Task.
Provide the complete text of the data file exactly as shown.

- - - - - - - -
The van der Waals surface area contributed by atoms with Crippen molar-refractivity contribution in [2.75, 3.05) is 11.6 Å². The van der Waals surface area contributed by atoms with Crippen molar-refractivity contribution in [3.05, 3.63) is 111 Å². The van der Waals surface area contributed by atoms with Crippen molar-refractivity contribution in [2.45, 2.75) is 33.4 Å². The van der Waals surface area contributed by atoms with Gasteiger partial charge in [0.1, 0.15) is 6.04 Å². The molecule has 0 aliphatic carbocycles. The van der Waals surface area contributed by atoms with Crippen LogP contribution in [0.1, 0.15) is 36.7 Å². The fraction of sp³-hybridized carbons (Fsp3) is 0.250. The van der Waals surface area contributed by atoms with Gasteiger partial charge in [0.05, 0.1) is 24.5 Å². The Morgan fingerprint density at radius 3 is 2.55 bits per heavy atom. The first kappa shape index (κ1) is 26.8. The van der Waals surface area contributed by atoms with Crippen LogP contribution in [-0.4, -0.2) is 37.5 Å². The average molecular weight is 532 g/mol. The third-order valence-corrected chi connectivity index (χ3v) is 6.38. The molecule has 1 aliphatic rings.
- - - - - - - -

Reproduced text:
The van der Waals surface area contributed by atoms with Crippen molar-refractivity contribution in [2.75, 3.05) is 11.6 Å². The van der Waals surface area contributed by atoms with Crippen molar-refractivity contribution in [3.05, 3.63) is 111 Å². The van der Waals surface area contributed by atoms with Crippen molar-refractivity contribution in [2.45, 2.75) is 33.4 Å². The van der Waals surface area contributed by atoms with Gasteiger partial charge in [0.1, 0.15) is 6.04 Å². The molecule has 0 aliphatic carbocycles. The van der Waals surface area contributed by atoms with Crippen LogP contribution in [0.1, 0.15) is 36.7 Å². The fraction of sp³-hybridized carbons (Fsp3) is 0.250. The van der Waals surface area contributed by atoms with Gasteiger partial charge in [0.05, 0.1) is 24.5 Å². The Morgan fingerprint density at radius 3 is 2.55 bits per heavy atom. The first kappa shape index (κ1) is 26.8. The van der Waals surface area contributed by atoms with Crippen LogP contribution in [-0.4, -0.2) is 37.5 Å². The average molecular weight is 532 g/mol. The third-order valence-corrected chi connectivity index (χ3v) is 6.38. The molecule has 1 aliphatic rings.